Have you read Effective C++ also by Scott Meyers? No? Go buy it right now, read it, reread it, and then come back here. I guarantee that it will make a huge difference in the way you work.
This review was first published in the January 2002 issue of Game Developer Magazine.
OK, welcome back. Here is the good news: Effective STL is to STL what Effective C++ is to C++. It’s equally great and it’s written in the same light, conversational Scott Meyers style that makes reading it a pleasure. It assumes that you have basic knowledge of STL (and C++) and builds on that to show you how to use it effectively and avoid common pitfalls.
Those of you unfamiliar with STL must be wondering what it is and how is it useful for game development. STL stands for Standard Template Library: A library of generic data structures and algorithms that you can use across many compilers/platforms, including most of the current consoles. The library is implemented with templates so the resulting code will be quite efficient, possibly even more than your hand-coded structures and algorithms. Additionally, it has been implemented, tested, debugged and optimized by thousands of people, so it’s code you can usually rely on. STL also empowers you by putting very powerful constructs at your fingertips. Maybe before you would have thrown a bunch of objects in an array and searched through them in linear time (does that sound familiar?), but now you can just as easily put them in a hash table and have constant-time access to them.
Effective STL starts out with a fairly thorough discussion about containers (vector, list, map, etc) and iterators. It immediately goes beyond the typical description of the containers and their O(n) performance characteristics. Instead it deals with many real-world questions: Is the memory for the elements allocated contiguously? Are the iterators invalidated when the elements change? What the most efficient way of removing elements for a specific container? Those are not issues you’ll see addressed in most STL books.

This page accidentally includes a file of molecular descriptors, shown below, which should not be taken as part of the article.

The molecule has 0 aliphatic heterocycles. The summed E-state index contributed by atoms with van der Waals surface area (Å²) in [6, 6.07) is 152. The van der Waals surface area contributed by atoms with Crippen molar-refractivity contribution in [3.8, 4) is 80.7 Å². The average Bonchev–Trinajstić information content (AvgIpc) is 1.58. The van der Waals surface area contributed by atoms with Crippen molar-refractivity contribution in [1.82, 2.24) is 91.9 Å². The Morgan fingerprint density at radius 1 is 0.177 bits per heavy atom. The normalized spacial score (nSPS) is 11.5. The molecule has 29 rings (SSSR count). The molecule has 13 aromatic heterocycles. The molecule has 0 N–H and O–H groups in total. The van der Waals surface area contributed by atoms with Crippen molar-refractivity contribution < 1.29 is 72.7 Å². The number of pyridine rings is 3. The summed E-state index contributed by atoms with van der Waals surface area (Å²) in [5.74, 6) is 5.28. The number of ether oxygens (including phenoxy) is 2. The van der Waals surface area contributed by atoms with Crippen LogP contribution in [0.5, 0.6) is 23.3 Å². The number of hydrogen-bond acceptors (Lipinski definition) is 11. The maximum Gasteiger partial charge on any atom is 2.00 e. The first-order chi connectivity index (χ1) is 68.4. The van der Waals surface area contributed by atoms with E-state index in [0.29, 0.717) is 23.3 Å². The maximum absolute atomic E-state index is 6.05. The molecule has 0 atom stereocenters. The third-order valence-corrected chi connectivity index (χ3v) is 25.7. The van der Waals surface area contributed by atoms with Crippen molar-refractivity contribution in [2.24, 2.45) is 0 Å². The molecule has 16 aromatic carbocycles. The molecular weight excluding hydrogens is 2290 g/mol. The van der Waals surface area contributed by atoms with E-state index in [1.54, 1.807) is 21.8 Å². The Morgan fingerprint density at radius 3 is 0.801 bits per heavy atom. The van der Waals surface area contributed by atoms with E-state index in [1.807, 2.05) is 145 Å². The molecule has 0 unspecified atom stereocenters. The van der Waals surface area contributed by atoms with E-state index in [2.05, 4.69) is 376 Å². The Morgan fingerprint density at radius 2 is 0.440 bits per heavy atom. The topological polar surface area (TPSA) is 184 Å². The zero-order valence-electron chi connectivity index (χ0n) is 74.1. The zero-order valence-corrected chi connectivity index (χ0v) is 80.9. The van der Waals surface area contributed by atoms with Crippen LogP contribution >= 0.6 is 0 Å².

It then moves on to algorithms and functors. Just like with the containers, instead of listing all the available algorithms, it points out common mistakes and how to deal with them. For example, it will discuss the different ways of sorting elements, or how std::remove really works (and why it doesn’t really remove anything).
The final chapters present more general, but very useful, information on the STL that will save you a few headaches along the way: When to use STL algorithms and when to use your own, style guidelines, or even how to deal with Microsoft’s Visual C++ broken STL implementation and template support.
But STL is not perfect. Reading the book will give you some ideas of where STL is lacking, but it won’t spell them out for you. Sometimes you’ll need to read between the lines and think about how things will apply to game development. For example, memory allocation can be an issue, especially if you’re developing for a console, so you’ll probably want to end up writing your own allocators. The book has a brief couple of items discussing what you can and can’t do with allocators, but not enough to write your own. You’ll need to look elsewhere for that.
Another issue often brought up when dealing with STL is the difficulty debugging STL code, from cryptic multi-line error messages to the difficulty viewing the elements of a container in the debugger. The book will help you a bit by showing you how to “parse” the intimidating error messages and directs you to some STL resources on the Internet.
Effective STL works very well both as a book to read cover to cover and as a reference later on. It only uses source code where it has to; it won’t bore you with pages and pages of pointless code. As a matter of fact, it won’t bore you at all since it packs a lot of information in a mere 250 pages. Overall, you simply must read this book before you decide to use (or not to use) STL in your next game or tools. If you’re already using STL, then it should already be on your bookshelf.